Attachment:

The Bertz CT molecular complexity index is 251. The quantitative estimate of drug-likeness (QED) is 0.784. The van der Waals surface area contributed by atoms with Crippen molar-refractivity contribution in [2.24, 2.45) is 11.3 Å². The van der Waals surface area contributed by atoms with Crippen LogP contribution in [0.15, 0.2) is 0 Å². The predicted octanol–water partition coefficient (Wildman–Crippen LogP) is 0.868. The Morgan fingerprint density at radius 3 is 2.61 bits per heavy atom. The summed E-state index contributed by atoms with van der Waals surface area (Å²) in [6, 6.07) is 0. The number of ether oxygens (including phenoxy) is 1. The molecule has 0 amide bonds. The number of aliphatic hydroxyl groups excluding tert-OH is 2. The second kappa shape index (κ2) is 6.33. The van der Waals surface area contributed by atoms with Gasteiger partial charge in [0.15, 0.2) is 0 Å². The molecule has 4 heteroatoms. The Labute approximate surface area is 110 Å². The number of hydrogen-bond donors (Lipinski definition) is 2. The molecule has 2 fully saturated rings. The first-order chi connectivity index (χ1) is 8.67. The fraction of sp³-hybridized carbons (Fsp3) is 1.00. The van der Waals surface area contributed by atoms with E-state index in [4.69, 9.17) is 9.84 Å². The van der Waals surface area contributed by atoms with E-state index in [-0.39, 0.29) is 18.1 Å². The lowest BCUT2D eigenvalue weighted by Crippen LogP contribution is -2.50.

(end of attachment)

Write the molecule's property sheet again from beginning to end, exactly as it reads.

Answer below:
The Bertz CT molecular complexity index is 251. The quantitative estimate of drug-likeness (QED) is 0.784. The van der Waals surface area contributed by atoms with Crippen molar-refractivity contribution in [2.24, 2.45) is 11.3 Å². The van der Waals surface area contributed by atoms with Crippen LogP contribution in [0.15, 0.2) is 0 Å². The predicted octanol–water partition coefficient (Wildman–Crippen LogP) is 0.868. The Morgan fingerprint density at radius 3 is 2.61 bits per heavy atom. The summed E-state index contributed by atoms with van der Waals surface area (Å²) in [6, 6.07) is 0. The number of ether oxygens (including phenoxy) is 1. The molecule has 0 amide bonds. The number of aliphatic hydroxyl groups excluding tert-OH is 2. The second kappa shape index (κ2) is 6.33. The van der Waals surface area contributed by atoms with Gasteiger partial charge in [0.15, 0.2) is 0 Å². The molecule has 4 heteroatoms. The Labute approximate surface area is 110 Å². The number of hydrogen-bond donors (Lipinski definition) is 2. The molecule has 2 fully saturated rings. The first-order chi connectivity index (χ1) is 8.67. The fraction of sp³-hybridized carbons (Fsp3) is 1.00. The van der Waals surface area contributed by atoms with E-state index in [4.69, 9.17) is 9.84 Å². The van der Waals surface area contributed by atoms with E-state index in [-0.39, 0.29) is 18.1 Å². The lowest BCUT2D eigenvalue weighted by Crippen LogP contribution is -2.50.